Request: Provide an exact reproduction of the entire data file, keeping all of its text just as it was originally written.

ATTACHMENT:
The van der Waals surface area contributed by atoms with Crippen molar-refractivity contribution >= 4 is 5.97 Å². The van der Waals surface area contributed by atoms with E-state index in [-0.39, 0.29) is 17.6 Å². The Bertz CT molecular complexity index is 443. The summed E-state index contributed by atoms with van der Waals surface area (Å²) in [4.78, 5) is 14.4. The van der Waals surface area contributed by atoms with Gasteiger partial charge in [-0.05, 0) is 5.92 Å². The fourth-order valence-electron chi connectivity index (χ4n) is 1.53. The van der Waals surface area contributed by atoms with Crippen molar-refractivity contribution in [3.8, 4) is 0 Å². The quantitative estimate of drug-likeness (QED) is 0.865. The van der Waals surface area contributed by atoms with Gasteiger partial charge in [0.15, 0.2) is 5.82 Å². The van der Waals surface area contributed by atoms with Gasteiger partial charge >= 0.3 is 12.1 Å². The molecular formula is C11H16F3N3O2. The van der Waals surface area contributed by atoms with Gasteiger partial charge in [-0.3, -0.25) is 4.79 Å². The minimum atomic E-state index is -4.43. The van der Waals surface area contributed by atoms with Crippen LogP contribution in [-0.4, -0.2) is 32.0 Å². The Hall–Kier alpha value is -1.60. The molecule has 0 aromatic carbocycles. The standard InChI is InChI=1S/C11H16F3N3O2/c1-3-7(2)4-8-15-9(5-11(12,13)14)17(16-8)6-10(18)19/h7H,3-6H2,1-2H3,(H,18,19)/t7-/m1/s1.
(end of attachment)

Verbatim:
The van der Waals surface area contributed by atoms with Crippen molar-refractivity contribution >= 4 is 5.97 Å². The van der Waals surface area contributed by atoms with E-state index in [-0.39, 0.29) is 17.6 Å². The Bertz CT molecular complexity index is 443. The summed E-state index contributed by atoms with van der Waals surface area (Å²) in [4.78, 5) is 14.4. The van der Waals surface area contributed by atoms with Gasteiger partial charge in [-0.05, 0) is 5.92 Å². The fourth-order valence-electron chi connectivity index (χ4n) is 1.53. The van der Waals surface area contributed by atoms with Crippen molar-refractivity contribution in [3.8, 4) is 0 Å². The quantitative estimate of drug-likeness (QED) is 0.865. The van der Waals surface area contributed by atoms with Gasteiger partial charge in [0.15, 0.2) is 5.82 Å². The van der Waals surface area contributed by atoms with Gasteiger partial charge >= 0.3 is 12.1 Å². The molecular formula is C11H16F3N3O2. The van der Waals surface area contributed by atoms with Gasteiger partial charge in [-0.3, -0.25) is 4.79 Å². The minimum atomic E-state index is -4.43. The van der Waals surface area contributed by atoms with Crippen LogP contribution in [-0.4, -0.2) is 32.0 Å². The Hall–Kier alpha value is -1.60. The molecule has 0 aromatic carbocycles. The standard InChI is InChI=1S/C11H16F3N3O2/c1-3-7(2)4-8-15-9(5-11(12,13)14)17(16-8)6-10(18)19/h7H,3-6H2,1-2H3,(H,18,19)/t7-/m1/s1.